Arguably, Abramski’s purchase and subsequent resale did not violate the intent of the law, since the Glock never ended up in the hands of a criminal (or someone who was otherwise barred from gun ownership). The John Floyd Law Firm explains this argument:

“Attorneys for Abramski sought to have the indictment dismissed on the legal premise that because Abramski and the uncle were both legally entitled to purchase a firearm, Abramski could not be a ‘straw purchaser.’ Attorneys further argued that Abramski’s ‘yes’ answer to question 11(a) on the 4473 that he was actual buyer of the Glock was never intended to be punished under the Gun Control Act of 1968 if the buyer had a legal right to purchase the weapon. The attorneys theorized that the intent of Congress in passing this Act was ‘to make it possible to keep firearms out of the hands of those not legally entitled to possess them.’

Second Amendment proponents strongly believe there is nothing wrong with a nephew purchasing a weapon he is legally entitled to purchase with the specific intent to sell it to an uncle who is also legally entitled to purchase a weapon. The Fifth Circuit says such a purchase is legal because both parties are legally entitled to purchase and possess a firearm. The Sixth and Eleventh Circuits [and now the Fourth Circuit] say these legal entitlements do not matter.”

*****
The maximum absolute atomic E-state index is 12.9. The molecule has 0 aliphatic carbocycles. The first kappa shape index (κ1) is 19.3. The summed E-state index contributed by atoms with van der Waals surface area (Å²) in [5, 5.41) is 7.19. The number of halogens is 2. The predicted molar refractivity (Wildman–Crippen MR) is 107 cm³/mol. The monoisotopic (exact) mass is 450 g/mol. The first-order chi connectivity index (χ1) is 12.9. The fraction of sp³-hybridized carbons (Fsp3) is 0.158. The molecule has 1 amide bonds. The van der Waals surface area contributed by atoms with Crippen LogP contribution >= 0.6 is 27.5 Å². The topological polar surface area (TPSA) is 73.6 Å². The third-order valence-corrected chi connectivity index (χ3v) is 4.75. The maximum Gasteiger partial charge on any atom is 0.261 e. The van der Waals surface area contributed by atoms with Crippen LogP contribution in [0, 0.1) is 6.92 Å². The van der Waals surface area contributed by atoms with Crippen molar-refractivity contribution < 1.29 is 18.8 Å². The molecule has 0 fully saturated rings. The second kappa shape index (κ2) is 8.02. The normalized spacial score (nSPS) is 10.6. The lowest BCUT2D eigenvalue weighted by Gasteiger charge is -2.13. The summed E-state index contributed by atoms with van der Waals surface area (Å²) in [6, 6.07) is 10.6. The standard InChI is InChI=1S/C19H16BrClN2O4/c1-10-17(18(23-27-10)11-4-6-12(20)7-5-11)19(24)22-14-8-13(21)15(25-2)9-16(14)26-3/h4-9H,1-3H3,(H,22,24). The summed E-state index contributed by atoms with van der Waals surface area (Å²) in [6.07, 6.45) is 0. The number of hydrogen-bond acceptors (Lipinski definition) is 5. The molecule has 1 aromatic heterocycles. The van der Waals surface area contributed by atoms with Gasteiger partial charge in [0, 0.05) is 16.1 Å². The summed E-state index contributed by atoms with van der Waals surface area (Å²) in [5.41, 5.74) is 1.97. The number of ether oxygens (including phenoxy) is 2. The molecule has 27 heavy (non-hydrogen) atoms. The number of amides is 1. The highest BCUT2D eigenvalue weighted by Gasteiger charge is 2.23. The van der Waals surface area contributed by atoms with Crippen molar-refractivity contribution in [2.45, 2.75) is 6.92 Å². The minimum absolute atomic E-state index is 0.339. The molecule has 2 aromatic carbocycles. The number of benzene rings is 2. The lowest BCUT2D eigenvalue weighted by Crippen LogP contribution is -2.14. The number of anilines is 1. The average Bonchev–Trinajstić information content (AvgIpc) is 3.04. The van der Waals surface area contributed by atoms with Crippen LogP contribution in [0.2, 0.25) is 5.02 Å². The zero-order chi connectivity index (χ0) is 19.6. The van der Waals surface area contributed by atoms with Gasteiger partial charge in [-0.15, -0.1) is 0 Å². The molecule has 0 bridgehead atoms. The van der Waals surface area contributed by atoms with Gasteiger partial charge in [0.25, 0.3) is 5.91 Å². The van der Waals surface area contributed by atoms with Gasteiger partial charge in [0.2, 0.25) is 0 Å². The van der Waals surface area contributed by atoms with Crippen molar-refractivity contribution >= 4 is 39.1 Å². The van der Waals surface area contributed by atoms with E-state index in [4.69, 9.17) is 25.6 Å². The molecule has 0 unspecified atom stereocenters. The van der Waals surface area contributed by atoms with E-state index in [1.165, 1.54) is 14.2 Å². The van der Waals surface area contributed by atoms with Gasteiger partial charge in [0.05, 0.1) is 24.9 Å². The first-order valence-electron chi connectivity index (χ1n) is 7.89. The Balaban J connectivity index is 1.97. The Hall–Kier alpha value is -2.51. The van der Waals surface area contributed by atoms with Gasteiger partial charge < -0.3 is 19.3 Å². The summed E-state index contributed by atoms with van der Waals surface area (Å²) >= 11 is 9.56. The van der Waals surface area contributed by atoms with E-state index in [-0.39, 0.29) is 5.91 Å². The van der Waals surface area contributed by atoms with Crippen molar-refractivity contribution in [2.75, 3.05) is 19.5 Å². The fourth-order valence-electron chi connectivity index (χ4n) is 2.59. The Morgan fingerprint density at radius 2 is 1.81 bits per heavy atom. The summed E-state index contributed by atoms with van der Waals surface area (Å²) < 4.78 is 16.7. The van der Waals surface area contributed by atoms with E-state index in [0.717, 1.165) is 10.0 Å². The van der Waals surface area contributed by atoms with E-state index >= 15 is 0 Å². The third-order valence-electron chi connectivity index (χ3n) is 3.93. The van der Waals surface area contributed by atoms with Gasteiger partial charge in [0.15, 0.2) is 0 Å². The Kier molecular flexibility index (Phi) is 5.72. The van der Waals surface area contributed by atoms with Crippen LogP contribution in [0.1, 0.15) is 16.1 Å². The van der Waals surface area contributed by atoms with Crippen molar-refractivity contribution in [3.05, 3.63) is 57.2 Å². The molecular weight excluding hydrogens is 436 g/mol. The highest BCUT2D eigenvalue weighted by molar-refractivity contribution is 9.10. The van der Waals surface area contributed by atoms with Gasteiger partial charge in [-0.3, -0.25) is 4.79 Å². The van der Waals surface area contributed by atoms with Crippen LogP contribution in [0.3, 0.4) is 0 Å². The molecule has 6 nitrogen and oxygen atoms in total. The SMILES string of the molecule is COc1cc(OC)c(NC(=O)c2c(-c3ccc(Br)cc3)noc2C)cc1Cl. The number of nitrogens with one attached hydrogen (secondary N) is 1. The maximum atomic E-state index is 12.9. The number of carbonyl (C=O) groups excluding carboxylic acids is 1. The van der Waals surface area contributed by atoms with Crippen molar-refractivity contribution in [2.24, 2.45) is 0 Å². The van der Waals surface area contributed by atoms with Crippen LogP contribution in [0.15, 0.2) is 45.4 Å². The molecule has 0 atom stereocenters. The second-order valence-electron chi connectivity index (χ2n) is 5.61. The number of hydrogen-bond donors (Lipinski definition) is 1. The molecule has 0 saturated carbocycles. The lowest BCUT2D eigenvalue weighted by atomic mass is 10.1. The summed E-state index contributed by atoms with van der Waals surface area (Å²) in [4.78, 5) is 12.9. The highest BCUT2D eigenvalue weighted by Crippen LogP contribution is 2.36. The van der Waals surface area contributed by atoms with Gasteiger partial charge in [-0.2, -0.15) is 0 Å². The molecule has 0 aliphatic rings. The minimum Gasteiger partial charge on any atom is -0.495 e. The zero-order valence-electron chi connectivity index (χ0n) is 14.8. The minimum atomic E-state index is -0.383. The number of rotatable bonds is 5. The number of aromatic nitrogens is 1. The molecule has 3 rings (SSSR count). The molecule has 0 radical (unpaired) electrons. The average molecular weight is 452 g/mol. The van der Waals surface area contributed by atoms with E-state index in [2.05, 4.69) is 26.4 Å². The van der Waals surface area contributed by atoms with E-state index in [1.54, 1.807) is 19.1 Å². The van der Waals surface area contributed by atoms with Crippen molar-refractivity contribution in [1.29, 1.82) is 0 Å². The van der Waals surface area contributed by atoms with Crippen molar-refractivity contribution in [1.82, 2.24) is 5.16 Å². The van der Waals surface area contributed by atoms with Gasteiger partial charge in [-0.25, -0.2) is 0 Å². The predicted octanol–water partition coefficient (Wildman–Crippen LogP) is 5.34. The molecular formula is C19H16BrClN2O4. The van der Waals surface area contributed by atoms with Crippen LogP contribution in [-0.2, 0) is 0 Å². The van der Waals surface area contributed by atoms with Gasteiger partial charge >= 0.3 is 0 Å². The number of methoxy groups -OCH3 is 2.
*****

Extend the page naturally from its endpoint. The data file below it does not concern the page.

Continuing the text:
Soon the U.S. Supreme Court will decide which interpretation of the law is correct.

CLICK LINKS Below to Read Briefs Filed in Abramski v. U.S.

Date Proceedings and Orders
Jun 21 2013 Petition for a writ of certiorari filed.
Jul 25 2013 Brief amici curiae of Steve Stockman, et al. filed.
Jul 25 2013 Brief amicus curiae of NRA Civil Rights Defense Fund filed.
Aug 26 2013 Brief of respondent United States in opposition filed.
Sep 9 2013 Reply of petitioner Bruce James Abramski, Jr. filed.